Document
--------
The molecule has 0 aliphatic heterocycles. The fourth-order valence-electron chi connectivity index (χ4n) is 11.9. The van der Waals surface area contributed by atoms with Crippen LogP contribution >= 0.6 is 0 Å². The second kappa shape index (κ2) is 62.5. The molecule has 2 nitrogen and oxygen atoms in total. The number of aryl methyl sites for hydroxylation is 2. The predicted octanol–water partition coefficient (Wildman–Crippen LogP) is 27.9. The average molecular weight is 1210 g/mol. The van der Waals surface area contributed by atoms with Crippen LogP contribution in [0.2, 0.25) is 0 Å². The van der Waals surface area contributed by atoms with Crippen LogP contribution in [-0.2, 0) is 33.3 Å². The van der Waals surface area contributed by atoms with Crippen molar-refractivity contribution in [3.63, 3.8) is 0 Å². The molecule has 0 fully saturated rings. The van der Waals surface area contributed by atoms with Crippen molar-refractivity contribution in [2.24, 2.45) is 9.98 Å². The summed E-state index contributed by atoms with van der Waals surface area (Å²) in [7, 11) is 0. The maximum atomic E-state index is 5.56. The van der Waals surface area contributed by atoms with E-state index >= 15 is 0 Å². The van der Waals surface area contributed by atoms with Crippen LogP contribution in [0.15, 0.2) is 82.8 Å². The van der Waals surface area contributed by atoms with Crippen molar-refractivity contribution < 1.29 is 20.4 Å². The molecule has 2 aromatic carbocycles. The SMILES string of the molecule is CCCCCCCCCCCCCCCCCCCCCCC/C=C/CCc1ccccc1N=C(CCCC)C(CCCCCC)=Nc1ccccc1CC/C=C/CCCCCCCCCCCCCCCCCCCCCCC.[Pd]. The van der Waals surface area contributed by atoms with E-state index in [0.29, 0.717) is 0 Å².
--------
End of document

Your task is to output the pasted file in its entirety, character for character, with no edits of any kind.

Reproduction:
The molecule has 0 aliphatic heterocycles. The fourth-order valence-electron chi connectivity index (χ4n) is 11.9. The van der Waals surface area contributed by atoms with Crippen LogP contribution >= 0.6 is 0 Å². The second kappa shape index (κ2) is 62.5. The molecule has 2 nitrogen and oxygen atoms in total. The number of aryl methyl sites for hydroxylation is 2. The predicted octanol–water partition coefficient (Wildman–Crippen LogP) is 27.9. The average molecular weight is 1210 g/mol. The van der Waals surface area contributed by atoms with Crippen LogP contribution in [0.2, 0.25) is 0 Å². The van der Waals surface area contributed by atoms with Crippen LogP contribution in [-0.2, 0) is 33.3 Å². The van der Waals surface area contributed by atoms with Crippen molar-refractivity contribution in [3.63, 3.8) is 0 Å². The molecule has 0 fully saturated rings. The van der Waals surface area contributed by atoms with Crippen molar-refractivity contribution in [2.24, 2.45) is 9.98 Å². The summed E-state index contributed by atoms with van der Waals surface area (Å²) in [7, 11) is 0. The maximum atomic E-state index is 5.56. The van der Waals surface area contributed by atoms with E-state index >= 15 is 0 Å². The van der Waals surface area contributed by atoms with Crippen LogP contribution in [0.15, 0.2) is 82.8 Å². The van der Waals surface area contributed by atoms with Crippen molar-refractivity contribution < 1.29 is 20.4 Å². The molecule has 2 aromatic carbocycles. The SMILES string of the molecule is CCCCCCCCCCCCCCCCCCCCCCC/C=C/CCc1ccccc1N=C(CCCC)C(CCCCCC)=Nc1ccccc1CC/C=C/CCCCCCCCCCCCCCCCCCCCCCC.[Pd]. The van der Waals surface area contributed by atoms with E-state index in [0.29, 0.717) is 0 Å².